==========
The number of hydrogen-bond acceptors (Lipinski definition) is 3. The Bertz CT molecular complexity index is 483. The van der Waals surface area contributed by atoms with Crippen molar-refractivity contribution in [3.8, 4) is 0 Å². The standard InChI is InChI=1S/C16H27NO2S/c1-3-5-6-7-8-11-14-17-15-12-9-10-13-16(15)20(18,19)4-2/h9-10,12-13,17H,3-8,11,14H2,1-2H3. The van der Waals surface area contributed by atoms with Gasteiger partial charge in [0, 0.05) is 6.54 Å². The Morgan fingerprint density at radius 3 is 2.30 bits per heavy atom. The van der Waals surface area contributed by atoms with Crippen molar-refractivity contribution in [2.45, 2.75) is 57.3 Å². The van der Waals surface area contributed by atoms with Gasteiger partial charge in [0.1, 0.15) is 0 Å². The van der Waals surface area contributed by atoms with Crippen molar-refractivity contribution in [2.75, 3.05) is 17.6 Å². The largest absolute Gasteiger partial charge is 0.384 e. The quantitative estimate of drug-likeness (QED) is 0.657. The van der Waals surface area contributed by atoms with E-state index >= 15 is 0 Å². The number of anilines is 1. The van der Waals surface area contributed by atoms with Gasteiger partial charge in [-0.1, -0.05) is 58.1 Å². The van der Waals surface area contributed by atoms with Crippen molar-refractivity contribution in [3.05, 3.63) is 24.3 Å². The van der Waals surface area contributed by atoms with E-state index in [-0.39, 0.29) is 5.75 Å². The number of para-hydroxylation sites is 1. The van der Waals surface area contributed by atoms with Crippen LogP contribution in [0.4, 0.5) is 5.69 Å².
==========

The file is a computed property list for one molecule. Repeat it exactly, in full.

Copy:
The number of hydrogen-bond acceptors (Lipinski definition) is 3. The Bertz CT molecular complexity index is 483. The van der Waals surface area contributed by atoms with Crippen molar-refractivity contribution in [3.8, 4) is 0 Å². The standard InChI is InChI=1S/C16H27NO2S/c1-3-5-6-7-8-11-14-17-15-12-9-10-13-16(15)20(18,19)4-2/h9-10,12-13,17H,3-8,11,14H2,1-2H3. The van der Waals surface area contributed by atoms with Gasteiger partial charge in [0, 0.05) is 6.54 Å². The Morgan fingerprint density at radius 3 is 2.30 bits per heavy atom. The van der Waals surface area contributed by atoms with Crippen molar-refractivity contribution in [2.45, 2.75) is 57.3 Å². The van der Waals surface area contributed by atoms with Gasteiger partial charge in [0.1, 0.15) is 0 Å². The van der Waals surface area contributed by atoms with Crippen molar-refractivity contribution in [2.75, 3.05) is 17.6 Å². The largest absolute Gasteiger partial charge is 0.384 e. The quantitative estimate of drug-likeness (QED) is 0.657. The van der Waals surface area contributed by atoms with E-state index >= 15 is 0 Å². The number of anilines is 1. The van der Waals surface area contributed by atoms with Gasteiger partial charge in [-0.1, -0.05) is 58.1 Å². The van der Waals surface area contributed by atoms with Crippen molar-refractivity contribution in [3.05, 3.63) is 24.3 Å². The van der Waals surface area contributed by atoms with E-state index in [-0.39, 0.29) is 5.75 Å². The number of para-hydroxylation sites is 1. The van der Waals surface area contributed by atoms with Crippen LogP contribution in [0.4, 0.5) is 5.69 Å².